A head of payments at the University of Brighton has been jailed for six years after he fraudulently acquired more than £2.4m in cash over three decades
David Hall used his position as the head of income and payments at the University of Brighton to fraudulently acquire an estimated £2.4m over 30 years.
He was sentenced to six years at Hove Crown Court on 16 March 2023 having previously pleaded guilty to fraud by abuse of position, theft by an employee and false accounting.
HH Judge Chapple said: ‘The scale and breadth of your dishonesty over 30 years is breathtaking. It was systematic, persistent dishonesty, causing stress, heartache and pressure on other employees. Where did it go? On holidays and fine dining.’
Chapple described the ‘enormous damage’ done to the university through his ‘systematic dishonesty’ and added that ordinary members of the public would ‘not dream of being dishonest’.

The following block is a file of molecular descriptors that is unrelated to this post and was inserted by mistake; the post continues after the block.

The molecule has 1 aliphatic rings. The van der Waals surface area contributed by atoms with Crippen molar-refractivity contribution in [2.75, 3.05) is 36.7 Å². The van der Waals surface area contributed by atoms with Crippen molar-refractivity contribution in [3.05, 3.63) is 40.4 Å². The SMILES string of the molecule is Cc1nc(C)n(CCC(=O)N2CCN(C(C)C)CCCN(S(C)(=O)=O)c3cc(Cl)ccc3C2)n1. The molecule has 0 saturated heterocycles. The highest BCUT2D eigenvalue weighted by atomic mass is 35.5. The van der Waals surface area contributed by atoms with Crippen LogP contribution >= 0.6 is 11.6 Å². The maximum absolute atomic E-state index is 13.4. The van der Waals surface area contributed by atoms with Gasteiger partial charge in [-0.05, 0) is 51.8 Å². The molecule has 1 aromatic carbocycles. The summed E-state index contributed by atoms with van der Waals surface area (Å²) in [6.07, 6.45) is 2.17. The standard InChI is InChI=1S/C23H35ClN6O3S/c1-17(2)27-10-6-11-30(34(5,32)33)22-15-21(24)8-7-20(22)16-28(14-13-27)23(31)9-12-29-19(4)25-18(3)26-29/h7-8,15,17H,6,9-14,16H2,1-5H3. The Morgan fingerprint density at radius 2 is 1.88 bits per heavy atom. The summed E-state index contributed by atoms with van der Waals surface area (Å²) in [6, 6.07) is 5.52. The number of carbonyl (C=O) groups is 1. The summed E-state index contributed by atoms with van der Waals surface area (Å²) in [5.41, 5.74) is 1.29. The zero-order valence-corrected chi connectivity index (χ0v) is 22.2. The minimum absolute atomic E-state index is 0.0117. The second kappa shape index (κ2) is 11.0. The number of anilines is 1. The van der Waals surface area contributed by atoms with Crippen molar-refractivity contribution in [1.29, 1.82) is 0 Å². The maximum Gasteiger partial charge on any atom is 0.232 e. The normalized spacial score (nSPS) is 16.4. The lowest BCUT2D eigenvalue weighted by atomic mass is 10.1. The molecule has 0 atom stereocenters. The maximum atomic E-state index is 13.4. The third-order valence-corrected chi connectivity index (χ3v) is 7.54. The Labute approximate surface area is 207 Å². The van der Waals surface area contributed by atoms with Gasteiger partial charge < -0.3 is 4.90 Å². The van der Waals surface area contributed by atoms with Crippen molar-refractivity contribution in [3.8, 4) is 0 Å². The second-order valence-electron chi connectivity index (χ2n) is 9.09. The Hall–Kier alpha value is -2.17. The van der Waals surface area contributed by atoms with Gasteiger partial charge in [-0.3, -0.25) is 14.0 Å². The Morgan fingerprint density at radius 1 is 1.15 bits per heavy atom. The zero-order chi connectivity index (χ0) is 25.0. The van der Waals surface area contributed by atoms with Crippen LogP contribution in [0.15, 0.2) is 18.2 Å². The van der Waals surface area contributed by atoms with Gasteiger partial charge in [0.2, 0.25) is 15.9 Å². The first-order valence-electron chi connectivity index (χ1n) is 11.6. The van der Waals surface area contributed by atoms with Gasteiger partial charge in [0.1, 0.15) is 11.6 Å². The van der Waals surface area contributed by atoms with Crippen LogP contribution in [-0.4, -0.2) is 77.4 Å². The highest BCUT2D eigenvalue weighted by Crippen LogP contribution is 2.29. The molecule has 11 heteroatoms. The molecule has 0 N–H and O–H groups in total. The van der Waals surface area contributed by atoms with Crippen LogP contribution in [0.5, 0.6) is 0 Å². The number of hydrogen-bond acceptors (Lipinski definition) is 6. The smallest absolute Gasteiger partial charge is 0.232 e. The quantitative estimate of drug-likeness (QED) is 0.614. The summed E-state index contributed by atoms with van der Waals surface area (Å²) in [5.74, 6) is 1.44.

In November 2021, after an audit discovered the scale of the fraud, the university reported the matter to Sussex Police.
Following an independent financial investigation commissioned by the university, alongside a police investigation, Hall was discovered to have been affiliated with a complex string of financial cover-ups.
At Brighton Magistrates’ Court, Hall admitted his offences and was charged with fraud by abuse of position, theft by an employee and false accounting. He pleaded guilty to all charges on 16 February.
Investigator Rose Horan said: ‘Over time, Hall’s activity became more difficult for him to conceal. After an audit uncovered the scale of Hall’s embezzlement, the University of Brighton was quick to report the fraud to Sussex Police and their support throughout the investigation has been invaluable in bringing David Hall to justice.
‘Despite 30 years of dishonesty, the judge considered Mr Hall’s candour once his actions were uncovered, and reduced what would have been a nine-year sentence by one-third.
‘The university’s impact statement categorised the damage done, including its impact on fellow staff. Confiscation will take its course over the next few months but, likely, the full amount will not be recovered.’